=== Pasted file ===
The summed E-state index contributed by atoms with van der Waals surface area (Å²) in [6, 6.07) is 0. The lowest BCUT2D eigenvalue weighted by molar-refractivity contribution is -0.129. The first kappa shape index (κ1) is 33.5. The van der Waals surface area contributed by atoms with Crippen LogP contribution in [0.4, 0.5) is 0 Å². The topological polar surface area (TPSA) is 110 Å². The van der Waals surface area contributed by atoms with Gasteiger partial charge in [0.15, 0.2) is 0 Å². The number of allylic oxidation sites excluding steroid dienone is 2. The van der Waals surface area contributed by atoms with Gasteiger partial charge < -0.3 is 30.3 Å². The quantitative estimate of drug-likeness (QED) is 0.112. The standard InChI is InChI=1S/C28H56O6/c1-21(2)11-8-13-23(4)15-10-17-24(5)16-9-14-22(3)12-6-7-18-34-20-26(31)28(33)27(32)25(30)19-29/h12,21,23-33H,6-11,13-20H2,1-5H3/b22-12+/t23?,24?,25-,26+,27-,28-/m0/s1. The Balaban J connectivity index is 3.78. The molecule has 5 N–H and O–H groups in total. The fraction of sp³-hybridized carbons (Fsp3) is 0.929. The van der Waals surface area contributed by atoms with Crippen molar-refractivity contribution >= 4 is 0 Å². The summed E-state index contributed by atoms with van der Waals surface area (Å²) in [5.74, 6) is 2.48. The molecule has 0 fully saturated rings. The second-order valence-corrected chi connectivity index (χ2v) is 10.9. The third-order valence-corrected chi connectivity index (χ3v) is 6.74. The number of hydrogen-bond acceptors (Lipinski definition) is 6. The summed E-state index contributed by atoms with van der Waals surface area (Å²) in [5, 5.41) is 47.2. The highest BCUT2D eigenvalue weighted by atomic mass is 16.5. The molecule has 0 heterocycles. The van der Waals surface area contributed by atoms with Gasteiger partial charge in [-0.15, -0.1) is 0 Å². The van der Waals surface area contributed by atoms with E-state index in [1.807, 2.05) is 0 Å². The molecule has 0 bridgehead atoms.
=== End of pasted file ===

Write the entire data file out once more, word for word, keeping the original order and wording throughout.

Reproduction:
The summed E-state index contributed by atoms with van der Waals surface area (Å²) in [6, 6.07) is 0. The lowest BCUT2D eigenvalue weighted by molar-refractivity contribution is -0.129. The first kappa shape index (κ1) is 33.5. The van der Waals surface area contributed by atoms with Crippen LogP contribution in [0.4, 0.5) is 0 Å². The topological polar surface area (TPSA) is 110 Å². The van der Waals surface area contributed by atoms with Gasteiger partial charge in [0.15, 0.2) is 0 Å². The number of allylic oxidation sites excluding steroid dienone is 2. The van der Waals surface area contributed by atoms with Gasteiger partial charge < -0.3 is 30.3 Å². The quantitative estimate of drug-likeness (QED) is 0.112. The standard InChI is InChI=1S/C28H56O6/c1-21(2)11-8-13-23(4)15-10-17-24(5)16-9-14-22(3)12-6-7-18-34-20-26(31)28(33)27(32)25(30)19-29/h12,21,23-33H,6-11,13-20H2,1-5H3/b22-12+/t23?,24?,25-,26+,27-,28-/m0/s1. The Balaban J connectivity index is 3.78. The molecule has 5 N–H and O–H groups in total. The fraction of sp³-hybridized carbons (Fsp3) is 0.929. The van der Waals surface area contributed by atoms with Crippen molar-refractivity contribution >= 4 is 0 Å². The summed E-state index contributed by atoms with van der Waals surface area (Å²) in [5.74, 6) is 2.48. The molecule has 0 fully saturated rings. The second-order valence-corrected chi connectivity index (χ2v) is 10.9. The third-order valence-corrected chi connectivity index (χ3v) is 6.74. The number of hydrogen-bond acceptors (Lipinski definition) is 6. The summed E-state index contributed by atoms with van der Waals surface area (Å²) in [5, 5.41) is 47.2. The highest BCUT2D eigenvalue weighted by atomic mass is 16.5. The molecule has 0 heterocycles. The van der Waals surface area contributed by atoms with Gasteiger partial charge in [-0.15, -0.1) is 0 Å². The van der Waals surface area contributed by atoms with E-state index in [1.807, 2.05) is 0 Å². The molecule has 0 bridgehead atoms.